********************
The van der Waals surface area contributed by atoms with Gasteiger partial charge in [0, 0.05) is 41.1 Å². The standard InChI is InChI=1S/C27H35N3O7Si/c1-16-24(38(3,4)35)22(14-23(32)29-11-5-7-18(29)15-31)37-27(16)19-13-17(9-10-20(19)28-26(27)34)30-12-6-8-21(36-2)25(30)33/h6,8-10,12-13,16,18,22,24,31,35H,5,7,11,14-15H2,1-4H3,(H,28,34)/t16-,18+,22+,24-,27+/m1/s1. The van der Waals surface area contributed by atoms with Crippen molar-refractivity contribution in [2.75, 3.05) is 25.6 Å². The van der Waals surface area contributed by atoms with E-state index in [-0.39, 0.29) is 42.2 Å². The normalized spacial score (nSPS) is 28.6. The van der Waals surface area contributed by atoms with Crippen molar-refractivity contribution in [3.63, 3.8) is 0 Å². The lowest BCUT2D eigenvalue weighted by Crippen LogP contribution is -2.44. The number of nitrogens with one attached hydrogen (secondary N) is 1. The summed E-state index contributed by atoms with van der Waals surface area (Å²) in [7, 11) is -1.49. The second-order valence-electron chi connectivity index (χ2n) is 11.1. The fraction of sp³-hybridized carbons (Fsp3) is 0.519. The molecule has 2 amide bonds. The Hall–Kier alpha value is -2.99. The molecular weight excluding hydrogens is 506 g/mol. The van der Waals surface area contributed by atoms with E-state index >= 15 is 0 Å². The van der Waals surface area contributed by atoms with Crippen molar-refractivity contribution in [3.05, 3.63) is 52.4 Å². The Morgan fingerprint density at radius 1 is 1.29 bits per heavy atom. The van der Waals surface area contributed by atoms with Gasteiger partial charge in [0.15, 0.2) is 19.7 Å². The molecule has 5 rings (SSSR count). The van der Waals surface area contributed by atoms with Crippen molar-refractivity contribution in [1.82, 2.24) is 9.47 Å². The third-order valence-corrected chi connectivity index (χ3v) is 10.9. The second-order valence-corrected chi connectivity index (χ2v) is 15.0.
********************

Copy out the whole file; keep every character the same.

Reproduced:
The van der Waals surface area contributed by atoms with Gasteiger partial charge in [0, 0.05) is 41.1 Å². The standard InChI is InChI=1S/C27H35N3O7Si/c1-16-24(38(3,4)35)22(14-23(32)29-11-5-7-18(29)15-31)37-27(16)19-13-17(9-10-20(19)28-26(27)34)30-12-6-8-21(36-2)25(30)33/h6,8-10,12-13,16,18,22,24,31,35H,5,7,11,14-15H2,1-4H3,(H,28,34)/t16-,18+,22+,24-,27+/m1/s1. The van der Waals surface area contributed by atoms with Crippen molar-refractivity contribution in [2.75, 3.05) is 25.6 Å². The van der Waals surface area contributed by atoms with E-state index in [-0.39, 0.29) is 42.2 Å². The normalized spacial score (nSPS) is 28.6. The van der Waals surface area contributed by atoms with Crippen molar-refractivity contribution in [3.63, 3.8) is 0 Å². The lowest BCUT2D eigenvalue weighted by Crippen LogP contribution is -2.44. The number of nitrogens with one attached hydrogen (secondary N) is 1. The summed E-state index contributed by atoms with van der Waals surface area (Å²) in [7, 11) is -1.49. The second-order valence-electron chi connectivity index (χ2n) is 11.1. The fraction of sp³-hybridized carbons (Fsp3) is 0.519. The molecule has 2 amide bonds. The Hall–Kier alpha value is -2.99. The molecular weight excluding hydrogens is 506 g/mol. The van der Waals surface area contributed by atoms with E-state index >= 15 is 0 Å². The van der Waals surface area contributed by atoms with Crippen molar-refractivity contribution in [3.05, 3.63) is 52.4 Å². The Morgan fingerprint density at radius 1 is 1.29 bits per heavy atom. The van der Waals surface area contributed by atoms with Gasteiger partial charge in [0.15, 0.2) is 19.7 Å². The molecule has 5 rings (SSSR count). The van der Waals surface area contributed by atoms with Crippen molar-refractivity contribution in [1.82, 2.24) is 9.47 Å². The third-order valence-corrected chi connectivity index (χ3v) is 10.9. The second-order valence-corrected chi connectivity index (χ2v) is 15.0.